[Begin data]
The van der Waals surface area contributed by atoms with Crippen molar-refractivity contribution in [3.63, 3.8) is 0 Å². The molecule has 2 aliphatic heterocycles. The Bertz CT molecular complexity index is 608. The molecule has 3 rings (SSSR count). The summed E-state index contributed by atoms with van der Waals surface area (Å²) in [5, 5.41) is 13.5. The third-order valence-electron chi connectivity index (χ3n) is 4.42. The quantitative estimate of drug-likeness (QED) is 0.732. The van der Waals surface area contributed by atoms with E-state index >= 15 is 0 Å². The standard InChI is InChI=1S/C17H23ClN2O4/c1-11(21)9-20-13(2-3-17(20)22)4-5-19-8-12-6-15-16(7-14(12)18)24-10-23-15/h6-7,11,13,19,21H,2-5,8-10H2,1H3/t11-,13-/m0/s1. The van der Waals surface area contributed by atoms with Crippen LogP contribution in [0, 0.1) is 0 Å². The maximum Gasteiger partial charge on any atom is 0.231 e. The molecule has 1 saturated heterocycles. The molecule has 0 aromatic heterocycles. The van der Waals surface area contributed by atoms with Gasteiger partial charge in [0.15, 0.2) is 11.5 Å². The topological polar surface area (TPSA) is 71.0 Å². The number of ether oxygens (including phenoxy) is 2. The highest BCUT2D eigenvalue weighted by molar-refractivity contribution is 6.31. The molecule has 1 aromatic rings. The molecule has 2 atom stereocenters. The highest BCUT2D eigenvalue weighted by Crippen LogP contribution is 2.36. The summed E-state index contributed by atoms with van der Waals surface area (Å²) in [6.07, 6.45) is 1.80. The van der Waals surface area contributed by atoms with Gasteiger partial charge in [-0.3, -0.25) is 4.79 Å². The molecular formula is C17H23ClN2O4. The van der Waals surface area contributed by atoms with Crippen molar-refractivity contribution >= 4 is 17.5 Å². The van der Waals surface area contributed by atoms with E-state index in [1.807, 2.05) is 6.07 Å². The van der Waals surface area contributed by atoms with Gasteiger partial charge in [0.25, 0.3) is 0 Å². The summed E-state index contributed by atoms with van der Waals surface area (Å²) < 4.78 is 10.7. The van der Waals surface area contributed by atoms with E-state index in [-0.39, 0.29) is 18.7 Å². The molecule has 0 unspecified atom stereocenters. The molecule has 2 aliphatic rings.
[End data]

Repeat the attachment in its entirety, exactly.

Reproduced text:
The van der Waals surface area contributed by atoms with Crippen molar-refractivity contribution in [3.63, 3.8) is 0 Å². The molecule has 2 aliphatic heterocycles. The Bertz CT molecular complexity index is 608. The molecule has 3 rings (SSSR count). The summed E-state index contributed by atoms with van der Waals surface area (Å²) in [5, 5.41) is 13.5. The third-order valence-electron chi connectivity index (χ3n) is 4.42. The quantitative estimate of drug-likeness (QED) is 0.732. The van der Waals surface area contributed by atoms with E-state index >= 15 is 0 Å². The standard InChI is InChI=1S/C17H23ClN2O4/c1-11(21)9-20-13(2-3-17(20)22)4-5-19-8-12-6-15-16(7-14(12)18)24-10-23-15/h6-7,11,13,19,21H,2-5,8-10H2,1H3/t11-,13-/m0/s1. The van der Waals surface area contributed by atoms with Crippen LogP contribution in [0, 0.1) is 0 Å². The maximum Gasteiger partial charge on any atom is 0.231 e. The molecule has 1 saturated heterocycles. The molecule has 0 aromatic heterocycles. The van der Waals surface area contributed by atoms with Gasteiger partial charge in [0.15, 0.2) is 11.5 Å². The topological polar surface area (TPSA) is 71.0 Å². The number of ether oxygens (including phenoxy) is 2. The highest BCUT2D eigenvalue weighted by molar-refractivity contribution is 6.31. The molecule has 1 aromatic rings. The molecule has 2 atom stereocenters. The highest BCUT2D eigenvalue weighted by Crippen LogP contribution is 2.36. The summed E-state index contributed by atoms with van der Waals surface area (Å²) in [6.07, 6.45) is 1.80. The van der Waals surface area contributed by atoms with Gasteiger partial charge in [-0.3, -0.25) is 4.79 Å². The molecular formula is C17H23ClN2O4. The van der Waals surface area contributed by atoms with Crippen molar-refractivity contribution >= 4 is 17.5 Å². The van der Waals surface area contributed by atoms with E-state index in [1.807, 2.05) is 6.07 Å². The van der Waals surface area contributed by atoms with Gasteiger partial charge in [0.25, 0.3) is 0 Å². The summed E-state index contributed by atoms with van der Waals surface area (Å²) < 4.78 is 10.7. The van der Waals surface area contributed by atoms with E-state index in [-0.39, 0.29) is 18.7 Å². The molecule has 0 unspecified atom stereocenters. The molecule has 2 aliphatic rings.